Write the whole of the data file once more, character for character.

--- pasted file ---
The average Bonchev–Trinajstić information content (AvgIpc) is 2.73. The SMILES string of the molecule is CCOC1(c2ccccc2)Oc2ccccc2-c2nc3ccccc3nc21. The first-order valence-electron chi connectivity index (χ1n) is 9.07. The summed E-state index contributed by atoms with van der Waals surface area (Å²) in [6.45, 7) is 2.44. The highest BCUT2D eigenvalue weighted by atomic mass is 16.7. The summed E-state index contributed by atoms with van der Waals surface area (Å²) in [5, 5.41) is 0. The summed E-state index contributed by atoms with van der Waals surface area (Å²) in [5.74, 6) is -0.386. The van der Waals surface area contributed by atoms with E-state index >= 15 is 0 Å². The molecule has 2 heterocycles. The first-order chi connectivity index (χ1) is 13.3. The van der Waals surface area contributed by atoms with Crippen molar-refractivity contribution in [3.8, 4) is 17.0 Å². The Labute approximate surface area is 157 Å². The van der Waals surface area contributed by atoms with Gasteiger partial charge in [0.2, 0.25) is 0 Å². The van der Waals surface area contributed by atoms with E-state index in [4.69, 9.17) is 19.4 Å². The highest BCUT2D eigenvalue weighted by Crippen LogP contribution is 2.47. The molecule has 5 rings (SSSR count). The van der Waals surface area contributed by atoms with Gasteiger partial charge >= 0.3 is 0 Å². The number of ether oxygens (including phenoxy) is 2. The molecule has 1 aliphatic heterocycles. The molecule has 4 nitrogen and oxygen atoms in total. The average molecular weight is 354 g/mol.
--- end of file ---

The average Bonchev–Trinajstić information content (AvgIpc) is 2.73. The SMILES string of the molecule is CCOC1(c2ccccc2)Oc2ccccc2-c2nc3ccccc3nc21. The first-order valence-electron chi connectivity index (χ1n) is 9.07. The summed E-state index contributed by atoms with van der Waals surface area (Å²) in [6.45, 7) is 2.44. The highest BCUT2D eigenvalue weighted by atomic mass is 16.7. The summed E-state index contributed by atoms with van der Waals surface area (Å²) in [5, 5.41) is 0. The summed E-state index contributed by atoms with van der Waals surface area (Å²) in [5.74, 6) is -0.386. The van der Waals surface area contributed by atoms with E-state index >= 15 is 0 Å². The molecule has 2 heterocycles. The first-order chi connectivity index (χ1) is 13.3. The van der Waals surface area contributed by atoms with Crippen molar-refractivity contribution in [3.8, 4) is 17.0 Å². The Labute approximate surface area is 157 Å². The van der Waals surface area contributed by atoms with Gasteiger partial charge in [0.2, 0.25) is 0 Å². The van der Waals surface area contributed by atoms with E-state index in [4.69, 9.17) is 19.4 Å². The highest BCUT2D eigenvalue weighted by Crippen LogP contribution is 2.47. The molecule has 5 rings (SSSR count). The van der Waals surface area contributed by atoms with Gasteiger partial charge >= 0.3 is 0 Å². The number of ether oxygens (including phenoxy) is 2. The molecule has 1 aliphatic heterocycles. The molecule has 4 nitrogen and oxygen atoms in total. The average molecular weight is 354 g/mol.